Don’t ignore health during holidays

During the holiday season, we want to do everything—and we also want to do everything perfectly.
We go to Christmas banquets and New Year’s parties. We spend lots of time with our families eating scrumptious dinners and exchanging gifts.
And in order to be sure we have the best gifts for those we love, we shop . . . and shop . . . and shop.
We send cards and notes to good friends from the past. Wonderful aromas of cinnamon and other tantalizing spices come from our kitchens. And we share goodies and festivities with the people in our lives today.
With all that busyness, something has to give. And I think it often is exercise!
In the 11 years since I’ve been going to water aerobics, I have noticed that the pool is sparsely-populated during July and August–the vacation months–and also during the holiday seasons of late November and December.
And I’ve also noticed that some of the regulars are slow coming back (and it seems some people never come back).
It takes stick-to-it-iveness to be conscientious about exercise.
It’s easy to let healthy habits go when you don’t have time or when you have house guests. Or when you just don’t feel like it. But that’s a mistake.
Exercise should be a very high priority, especially when you are stressed and “too busy.”
I have a fat file folder labelled “Exercise.” In it are an assortment of magazine and Internet articles dating back to 1988. In one way or another, all the articles say the same thing: exercise is important for your health.
Here’s a sampling of the titles: “Exercise Controls Triglycerides”; “Exercise May Help in Treating Depression”; “Exercise Is Key to Strong Bones”; and “To What Extent Can Exercise Lower My Medical Costs?”
Experts say that exercise lessens the risk of heart disease, diabetes, and stroke. Exercise helps you sleep better and increases your energy.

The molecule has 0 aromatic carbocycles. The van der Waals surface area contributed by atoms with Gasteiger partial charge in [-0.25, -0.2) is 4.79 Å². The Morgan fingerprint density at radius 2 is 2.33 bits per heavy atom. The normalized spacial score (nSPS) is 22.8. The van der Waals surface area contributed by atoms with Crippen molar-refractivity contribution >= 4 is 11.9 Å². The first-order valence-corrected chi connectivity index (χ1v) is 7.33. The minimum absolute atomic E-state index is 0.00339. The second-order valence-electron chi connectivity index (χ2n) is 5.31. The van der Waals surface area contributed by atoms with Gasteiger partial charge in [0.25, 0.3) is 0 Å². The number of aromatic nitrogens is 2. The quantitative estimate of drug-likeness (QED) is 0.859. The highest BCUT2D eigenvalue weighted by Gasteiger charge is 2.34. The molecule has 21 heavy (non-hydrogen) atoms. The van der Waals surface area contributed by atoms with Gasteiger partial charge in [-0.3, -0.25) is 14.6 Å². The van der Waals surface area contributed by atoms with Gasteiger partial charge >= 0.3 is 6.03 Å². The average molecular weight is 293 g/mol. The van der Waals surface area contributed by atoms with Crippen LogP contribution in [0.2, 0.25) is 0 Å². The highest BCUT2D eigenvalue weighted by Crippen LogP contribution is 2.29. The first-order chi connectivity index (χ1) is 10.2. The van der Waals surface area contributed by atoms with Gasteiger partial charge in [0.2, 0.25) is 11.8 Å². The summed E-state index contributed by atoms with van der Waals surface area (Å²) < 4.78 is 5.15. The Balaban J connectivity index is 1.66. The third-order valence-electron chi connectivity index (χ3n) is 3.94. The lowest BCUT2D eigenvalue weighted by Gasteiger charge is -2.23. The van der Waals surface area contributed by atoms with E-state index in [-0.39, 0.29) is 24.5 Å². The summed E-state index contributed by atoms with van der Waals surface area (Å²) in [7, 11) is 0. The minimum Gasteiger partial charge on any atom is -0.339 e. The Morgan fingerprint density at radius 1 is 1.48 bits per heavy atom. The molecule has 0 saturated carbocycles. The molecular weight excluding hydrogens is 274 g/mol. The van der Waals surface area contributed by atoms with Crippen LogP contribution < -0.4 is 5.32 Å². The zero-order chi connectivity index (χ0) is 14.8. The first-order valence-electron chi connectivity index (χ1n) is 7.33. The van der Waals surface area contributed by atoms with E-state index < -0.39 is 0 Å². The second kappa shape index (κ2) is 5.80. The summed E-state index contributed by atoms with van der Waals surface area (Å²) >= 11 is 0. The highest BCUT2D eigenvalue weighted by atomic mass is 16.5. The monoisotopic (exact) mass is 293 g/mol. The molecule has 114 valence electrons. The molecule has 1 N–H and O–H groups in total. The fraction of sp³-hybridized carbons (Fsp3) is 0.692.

It also helps control your blood pressure and cholesterol.
Another series of articles stress the brain connection: “Sweating Makes You Smart”; “Exercise and Healthy Diet Slow Memory Loss”; and “Older Women Walkers Think Better.”
Many studies have confirmed this connection between exercise and a healthy brain. Two such studies were reported in an issue of the Journal of the American Medical Association.
One study involved researchers at the Harvard School for Public Health. They studied the exercise patterns of 18,000 older women over a 12-year period and found that people who walked regularly had the mental agility of much younger people.
They also found that the subjects who reported walking six hours a week had a 20 percent lower risk of mental impairment than their more inactive peers.
A second study from the University of Virginia School of Medicine found the same to be true for men.
These researchers studied men aged 71-93 and reported that those who walked the least had twice the risk of developing dementia as those who walked at least two miles a day.
Clearly, exercise is important, especially as you get older.
So this new year, don’t forget to exercise. After all, what is more important than your health?
Marie Snider is an award-winning health care writer and syndicated columnist. Write her at or visit

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